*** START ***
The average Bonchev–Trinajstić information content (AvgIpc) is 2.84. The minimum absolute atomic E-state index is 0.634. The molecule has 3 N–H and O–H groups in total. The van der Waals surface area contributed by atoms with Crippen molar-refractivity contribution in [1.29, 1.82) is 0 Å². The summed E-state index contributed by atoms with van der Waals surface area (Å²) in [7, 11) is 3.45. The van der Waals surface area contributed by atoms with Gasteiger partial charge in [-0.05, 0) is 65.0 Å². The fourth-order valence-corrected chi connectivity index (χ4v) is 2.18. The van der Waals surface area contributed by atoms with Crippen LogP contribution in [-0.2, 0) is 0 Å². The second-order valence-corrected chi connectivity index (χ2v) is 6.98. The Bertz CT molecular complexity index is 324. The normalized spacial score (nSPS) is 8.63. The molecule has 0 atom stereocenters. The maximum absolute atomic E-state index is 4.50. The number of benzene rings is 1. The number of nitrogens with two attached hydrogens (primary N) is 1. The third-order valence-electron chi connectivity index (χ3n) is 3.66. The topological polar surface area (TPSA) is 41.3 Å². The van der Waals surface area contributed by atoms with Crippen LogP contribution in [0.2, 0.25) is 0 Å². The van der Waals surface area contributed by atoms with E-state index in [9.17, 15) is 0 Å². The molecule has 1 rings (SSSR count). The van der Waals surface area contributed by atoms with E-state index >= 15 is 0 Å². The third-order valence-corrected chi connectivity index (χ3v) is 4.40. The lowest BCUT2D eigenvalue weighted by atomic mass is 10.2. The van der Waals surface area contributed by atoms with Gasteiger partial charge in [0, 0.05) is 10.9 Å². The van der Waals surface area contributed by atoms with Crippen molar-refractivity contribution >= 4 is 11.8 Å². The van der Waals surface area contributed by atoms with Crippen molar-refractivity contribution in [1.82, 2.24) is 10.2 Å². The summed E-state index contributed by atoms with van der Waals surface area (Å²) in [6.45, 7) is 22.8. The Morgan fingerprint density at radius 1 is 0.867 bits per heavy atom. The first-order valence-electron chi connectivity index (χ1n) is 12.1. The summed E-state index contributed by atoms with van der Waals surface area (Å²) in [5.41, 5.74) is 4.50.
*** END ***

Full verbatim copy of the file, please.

The average Bonchev–Trinajstić information content (AvgIpc) is 2.84. The minimum absolute atomic E-state index is 0.634. The molecule has 3 N–H and O–H groups in total. The van der Waals surface area contributed by atoms with Crippen molar-refractivity contribution in [1.29, 1.82) is 0 Å². The summed E-state index contributed by atoms with van der Waals surface area (Å²) in [7, 11) is 3.45. The van der Waals surface area contributed by atoms with Gasteiger partial charge in [-0.05, 0) is 65.0 Å². The fourth-order valence-corrected chi connectivity index (χ4v) is 2.18. The van der Waals surface area contributed by atoms with Crippen LogP contribution in [-0.2, 0) is 0 Å². The second-order valence-corrected chi connectivity index (χ2v) is 6.98. The Bertz CT molecular complexity index is 324. The normalized spacial score (nSPS) is 8.63. The molecule has 0 atom stereocenters. The maximum absolute atomic E-state index is 4.50. The number of benzene rings is 1. The number of nitrogens with two attached hydrogens (primary N) is 1. The third-order valence-electron chi connectivity index (χ3n) is 3.66. The topological polar surface area (TPSA) is 41.3 Å². The van der Waals surface area contributed by atoms with Crippen LogP contribution in [0.2, 0.25) is 0 Å². The van der Waals surface area contributed by atoms with E-state index in [9.17, 15) is 0 Å². The molecule has 1 rings (SSSR count). The van der Waals surface area contributed by atoms with E-state index >= 15 is 0 Å². The third-order valence-corrected chi connectivity index (χ3v) is 4.40. The lowest BCUT2D eigenvalue weighted by atomic mass is 10.2. The van der Waals surface area contributed by atoms with Gasteiger partial charge in [0, 0.05) is 10.9 Å². The van der Waals surface area contributed by atoms with Crippen molar-refractivity contribution >= 4 is 11.8 Å². The van der Waals surface area contributed by atoms with Crippen molar-refractivity contribution in [1.82, 2.24) is 10.2 Å². The summed E-state index contributed by atoms with van der Waals surface area (Å²) in [6.45, 7) is 22.8. The Morgan fingerprint density at radius 1 is 0.867 bits per heavy atom. The first-order valence-electron chi connectivity index (χ1n) is 12.1. The summed E-state index contributed by atoms with van der Waals surface area (Å²) in [5.41, 5.74) is 4.50.